WordPress And Woocommerce Vs Shopify

WooCommerce vs Shopify
WooCommerce vs Shopify
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Starting an online store has never been easier. There are a number of feature-rich eCommerce platforms, each with its own strengths. However, the two most popular solutions are Shopify and WooCommerce. Deciding whose service to choose for your small business depends largely on your individual needs.

Both platforms offer attractive designs, product variations, different shipping rates, payment options, SEO, and marketing functions. as well as various extensions and add-ons to further expand and improve your online shop.

In this post, we’ll take a look at WooCommerce vs Shopify, compare their features, and help you determine which of these e-commerce platforms is right for your online business.

Both platforms have an intuitive user interface for simple tasks such as: creating the basic pages of a website (contact us, privacy policy, etc), listing products, checking/fulfilling orders, and more. These setup processes are relatively straightforward.

Both platforms have extensive documentation and a large user base. Therefore, in both systems, it is easy to find answers to problems that may arise.

WooCommerce vs Shopify: Which is the Best Ecommerce Platform for You?

The biggest difference between the two is in the setup. WooCommerce is a plugin for WordPress, which means you need a WordPress website that requires you to pay a hosting fee, install the WooCommerce plugin, and then set up the store. However, if you already have a WordPress website, setting up WooCommerce is a simple process.

Shopify, on the other hand, is a self-hosted solution. So you don’t have to worry about finding a web host, installing a separate content management system, and adding Shopify. If you don’t have technical skills or are starting from scratch, Shopify is likely an easier choice. Plus, Shopify has built-in blogging capabilities so you won’t lose just because you didn’t hit the WordPress route.

Now let’s take a closer look at each of these eCommerce software platforms and see what they have to offer. This is how you can choose the best e-commerce software for your new online store.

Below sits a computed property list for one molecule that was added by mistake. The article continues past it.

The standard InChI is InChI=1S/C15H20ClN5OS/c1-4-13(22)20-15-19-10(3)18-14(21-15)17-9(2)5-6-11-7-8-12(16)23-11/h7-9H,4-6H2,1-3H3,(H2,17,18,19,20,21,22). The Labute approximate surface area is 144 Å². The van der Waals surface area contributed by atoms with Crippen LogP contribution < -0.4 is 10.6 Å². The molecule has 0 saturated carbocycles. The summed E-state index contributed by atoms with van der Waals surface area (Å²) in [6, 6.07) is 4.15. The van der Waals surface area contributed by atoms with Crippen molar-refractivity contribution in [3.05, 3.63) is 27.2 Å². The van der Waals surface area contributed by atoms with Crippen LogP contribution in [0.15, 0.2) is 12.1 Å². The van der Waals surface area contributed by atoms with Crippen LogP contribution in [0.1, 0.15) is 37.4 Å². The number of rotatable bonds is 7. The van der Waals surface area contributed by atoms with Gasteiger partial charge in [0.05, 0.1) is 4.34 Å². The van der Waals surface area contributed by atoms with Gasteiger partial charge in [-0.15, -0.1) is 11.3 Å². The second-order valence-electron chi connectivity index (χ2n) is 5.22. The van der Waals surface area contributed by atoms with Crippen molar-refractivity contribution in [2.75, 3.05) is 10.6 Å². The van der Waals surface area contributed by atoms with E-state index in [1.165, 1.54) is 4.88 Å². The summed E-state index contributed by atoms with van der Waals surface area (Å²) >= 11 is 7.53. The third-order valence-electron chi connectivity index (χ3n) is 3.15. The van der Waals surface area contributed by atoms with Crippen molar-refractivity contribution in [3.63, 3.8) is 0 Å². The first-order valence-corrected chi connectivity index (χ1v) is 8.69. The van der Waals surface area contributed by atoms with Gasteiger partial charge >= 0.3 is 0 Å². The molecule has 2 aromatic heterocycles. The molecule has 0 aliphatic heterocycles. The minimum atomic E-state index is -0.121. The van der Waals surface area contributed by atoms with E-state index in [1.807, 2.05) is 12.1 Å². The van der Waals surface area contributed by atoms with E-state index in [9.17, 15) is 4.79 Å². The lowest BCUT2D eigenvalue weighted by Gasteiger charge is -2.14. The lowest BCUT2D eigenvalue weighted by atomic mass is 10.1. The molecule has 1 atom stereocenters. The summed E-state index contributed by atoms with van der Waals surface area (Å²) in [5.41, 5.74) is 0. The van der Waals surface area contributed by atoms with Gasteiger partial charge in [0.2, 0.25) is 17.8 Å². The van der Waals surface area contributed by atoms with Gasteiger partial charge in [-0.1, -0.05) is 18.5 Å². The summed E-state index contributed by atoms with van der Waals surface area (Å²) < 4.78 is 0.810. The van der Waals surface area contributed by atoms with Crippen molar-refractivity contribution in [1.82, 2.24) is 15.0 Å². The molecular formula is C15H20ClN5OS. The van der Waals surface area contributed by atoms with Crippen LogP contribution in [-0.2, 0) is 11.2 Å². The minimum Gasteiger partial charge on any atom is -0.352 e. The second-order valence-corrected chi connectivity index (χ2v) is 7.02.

WooCommerce: A Detailed Look

As mentioned earlier, WooCommerce is a WordPress plugin. The plugin works on the freemium model, which essentially means that the core plugin is free. There are various add-ons available that can add additional functionality to your online shop. Some of these add-ons are free, while others are paid for.


WooCommerce essentially offers the following functions:

  • Various payment gateways including PayPal, BACS, and cash on delivery.
  • The free or flat shipping and tax settings include different tax brackets and local tax rates.
  • Reports include inbound sales, reviews, inventory levels, and general store performance.
  • Integrated test reports, discount options, usage restrictions.
  • The ability to sell and sell products across the board.
  • Product variations and the ability to sell both downloadable and physical goods.

Set up loading of the store

If you are familiar with WordPress, installing and setting up WooCommerce should be very easy for you. Even if you are a newbie, the process is pretty straightforward.

Here is a Beginner’s Guide for WooCommerce to help you set up your online store.

Design options

WooCommerce developers, WooThemes, understand the importance of design when it comes to e-commerce. That’s why they offer WordPress themes that have been optimized for WooCommerce. The nice thing about WooCommerce, however, is that it can be integrated with any WordPress theme. The choice of theme is certainly rich in WooCommerce compatibility. 

The WooCommerce themes offered on the Envato Market have been specially optimized for the plugin itself and offer numerous useful functions, such as Zoom-in options, integration with MailChimp, eye-catching sliders, bold images, attractive design and a first-class aesthetic.


Well, WooCommerce is a WordPress plugin, hence, there are instant SEO benefits to be considered. First and foremost, a content creation platform, WordPress is known for its SEO features. When you couple WooCommerce with it, you can easily edit body content and add meta information, which improves your chances of higher search engine rankings. In addition, WordPress treats blogging logically and organizes its categories and archives.  

How WooCommerce helps you sell

WooCommerce offers the most important functions for free in the core plugin. And they are perfectly fine to start with. However, if you want to maximize your store’s potential, you will inevitably look to WooCommerce extensions.

The add-on shop has a number of interesting options that you can use to enlarge the product, such as: Selling on Facebook, integrating your shop into MailChimp, automatically recording sales in QuickBooks, creating recurring subscriptions, and much more. The add-ons range from free to paid, with paid add-ons ranging from $29 to $200.


WooCommerce offers extensive documentation and has a vibrant community of users and developers who focus on improving and expanding WooCommerce by developing designs and add-ons for it. All of this means that help is easy to find, and there are chances that a solution is already in place for any problem you might discover along the way.